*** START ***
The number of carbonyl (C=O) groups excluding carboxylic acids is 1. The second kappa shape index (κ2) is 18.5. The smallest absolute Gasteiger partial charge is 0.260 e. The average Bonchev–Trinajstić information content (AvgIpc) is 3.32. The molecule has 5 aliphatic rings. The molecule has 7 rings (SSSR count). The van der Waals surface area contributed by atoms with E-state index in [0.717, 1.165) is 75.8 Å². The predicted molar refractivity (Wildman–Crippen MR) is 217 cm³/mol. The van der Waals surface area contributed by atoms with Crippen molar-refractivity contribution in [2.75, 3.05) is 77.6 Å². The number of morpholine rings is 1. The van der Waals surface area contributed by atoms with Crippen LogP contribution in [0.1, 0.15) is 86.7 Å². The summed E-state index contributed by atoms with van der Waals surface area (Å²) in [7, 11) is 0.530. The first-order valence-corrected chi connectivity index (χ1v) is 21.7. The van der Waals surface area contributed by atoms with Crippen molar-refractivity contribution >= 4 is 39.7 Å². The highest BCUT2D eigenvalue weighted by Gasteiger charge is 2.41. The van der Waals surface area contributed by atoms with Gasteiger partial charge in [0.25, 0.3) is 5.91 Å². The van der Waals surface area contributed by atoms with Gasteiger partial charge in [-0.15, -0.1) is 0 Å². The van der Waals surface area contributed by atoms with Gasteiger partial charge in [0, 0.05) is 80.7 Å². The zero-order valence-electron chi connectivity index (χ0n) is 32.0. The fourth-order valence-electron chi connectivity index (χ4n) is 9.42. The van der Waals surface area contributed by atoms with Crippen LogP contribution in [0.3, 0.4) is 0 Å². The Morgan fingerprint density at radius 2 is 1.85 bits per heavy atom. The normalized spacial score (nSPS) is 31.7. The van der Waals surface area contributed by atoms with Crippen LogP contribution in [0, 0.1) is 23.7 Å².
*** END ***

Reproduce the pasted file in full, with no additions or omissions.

The number of carbonyl (C=O) groups excluding carboxylic acids is 1. The second kappa shape index (κ2) is 18.5. The smallest absolute Gasteiger partial charge is 0.260 e. The average Bonchev–Trinajstić information content (AvgIpc) is 3.32. The molecule has 5 aliphatic rings. The molecule has 7 rings (SSSR count). The van der Waals surface area contributed by atoms with E-state index in [0.717, 1.165) is 75.8 Å². The predicted molar refractivity (Wildman–Crippen MR) is 217 cm³/mol. The van der Waals surface area contributed by atoms with Crippen molar-refractivity contribution in [2.75, 3.05) is 77.6 Å². The number of morpholine rings is 1. The van der Waals surface area contributed by atoms with Crippen LogP contribution in [0.1, 0.15) is 86.7 Å². The summed E-state index contributed by atoms with van der Waals surface area (Å²) in [7, 11) is 0.530. The first-order valence-corrected chi connectivity index (χ1v) is 21.7. The van der Waals surface area contributed by atoms with Crippen molar-refractivity contribution >= 4 is 39.7 Å². The highest BCUT2D eigenvalue weighted by Gasteiger charge is 2.41. The van der Waals surface area contributed by atoms with Gasteiger partial charge in [0.25, 0.3) is 5.91 Å². The van der Waals surface area contributed by atoms with Gasteiger partial charge in [-0.15, -0.1) is 0 Å². The van der Waals surface area contributed by atoms with Gasteiger partial charge in [0, 0.05) is 80.7 Å². The zero-order valence-electron chi connectivity index (χ0n) is 32.0. The fourth-order valence-electron chi connectivity index (χ4n) is 9.42. The van der Waals surface area contributed by atoms with Crippen LogP contribution in [0.3, 0.4) is 0 Å². The Morgan fingerprint density at radius 2 is 1.85 bits per heavy atom. The normalized spacial score (nSPS) is 31.7. The van der Waals surface area contributed by atoms with Crippen LogP contribution in [0, 0.1) is 23.7 Å².